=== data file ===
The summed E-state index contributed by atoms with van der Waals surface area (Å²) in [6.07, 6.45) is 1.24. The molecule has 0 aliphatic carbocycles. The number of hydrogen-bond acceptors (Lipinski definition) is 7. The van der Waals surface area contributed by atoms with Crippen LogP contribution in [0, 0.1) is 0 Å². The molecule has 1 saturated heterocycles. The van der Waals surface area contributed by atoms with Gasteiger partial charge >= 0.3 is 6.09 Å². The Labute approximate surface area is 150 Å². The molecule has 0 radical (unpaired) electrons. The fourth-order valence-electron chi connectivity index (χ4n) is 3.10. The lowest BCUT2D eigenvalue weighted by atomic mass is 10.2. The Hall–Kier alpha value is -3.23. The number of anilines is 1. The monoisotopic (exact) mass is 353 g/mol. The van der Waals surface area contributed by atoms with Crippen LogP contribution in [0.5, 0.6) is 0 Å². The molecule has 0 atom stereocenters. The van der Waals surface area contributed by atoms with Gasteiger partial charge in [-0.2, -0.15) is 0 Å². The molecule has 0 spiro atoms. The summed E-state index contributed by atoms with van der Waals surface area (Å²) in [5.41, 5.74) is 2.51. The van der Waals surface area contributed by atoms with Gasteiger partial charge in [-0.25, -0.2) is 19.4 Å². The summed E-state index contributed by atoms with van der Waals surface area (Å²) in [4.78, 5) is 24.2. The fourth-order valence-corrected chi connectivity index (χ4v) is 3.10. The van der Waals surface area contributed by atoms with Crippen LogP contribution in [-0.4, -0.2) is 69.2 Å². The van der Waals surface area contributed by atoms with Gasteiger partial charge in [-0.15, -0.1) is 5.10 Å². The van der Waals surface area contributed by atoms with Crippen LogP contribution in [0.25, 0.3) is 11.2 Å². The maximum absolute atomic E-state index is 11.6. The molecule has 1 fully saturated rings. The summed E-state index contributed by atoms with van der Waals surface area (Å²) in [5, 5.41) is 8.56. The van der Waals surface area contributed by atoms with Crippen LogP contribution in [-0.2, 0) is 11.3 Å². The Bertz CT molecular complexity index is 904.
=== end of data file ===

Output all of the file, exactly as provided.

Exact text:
The summed E-state index contributed by atoms with van der Waals surface area (Å²) in [6.07, 6.45) is 1.24. The molecule has 0 aliphatic carbocycles. The number of hydrogen-bond acceptors (Lipinski definition) is 7. The van der Waals surface area contributed by atoms with Crippen LogP contribution in [0, 0.1) is 0 Å². The molecule has 1 saturated heterocycles. The van der Waals surface area contributed by atoms with Gasteiger partial charge >= 0.3 is 6.09 Å². The Labute approximate surface area is 150 Å². The molecule has 0 radical (unpaired) electrons. The fourth-order valence-electron chi connectivity index (χ4n) is 3.10. The lowest BCUT2D eigenvalue weighted by atomic mass is 10.2. The Hall–Kier alpha value is -3.23. The number of anilines is 1. The monoisotopic (exact) mass is 353 g/mol. The van der Waals surface area contributed by atoms with Crippen LogP contribution in [0.5, 0.6) is 0 Å². The molecule has 0 atom stereocenters. The van der Waals surface area contributed by atoms with Gasteiger partial charge in [-0.2, -0.15) is 0 Å². The molecule has 0 spiro atoms. The summed E-state index contributed by atoms with van der Waals surface area (Å²) in [5.41, 5.74) is 2.51. The van der Waals surface area contributed by atoms with Gasteiger partial charge in [-0.25, -0.2) is 19.4 Å². The summed E-state index contributed by atoms with van der Waals surface area (Å²) in [4.78, 5) is 24.2. The fourth-order valence-corrected chi connectivity index (χ4v) is 3.10. The van der Waals surface area contributed by atoms with Crippen LogP contribution in [-0.4, -0.2) is 69.2 Å². The van der Waals surface area contributed by atoms with Gasteiger partial charge in [-0.15, -0.1) is 5.10 Å². The van der Waals surface area contributed by atoms with Crippen LogP contribution in [0.25, 0.3) is 11.2 Å². The maximum absolute atomic E-state index is 11.6. The molecule has 1 fully saturated rings. The summed E-state index contributed by atoms with van der Waals surface area (Å²) in [5, 5.41) is 8.56. The van der Waals surface area contributed by atoms with Crippen LogP contribution in [-0.2, 0) is 11.3 Å². The Bertz CT molecular complexity index is 904.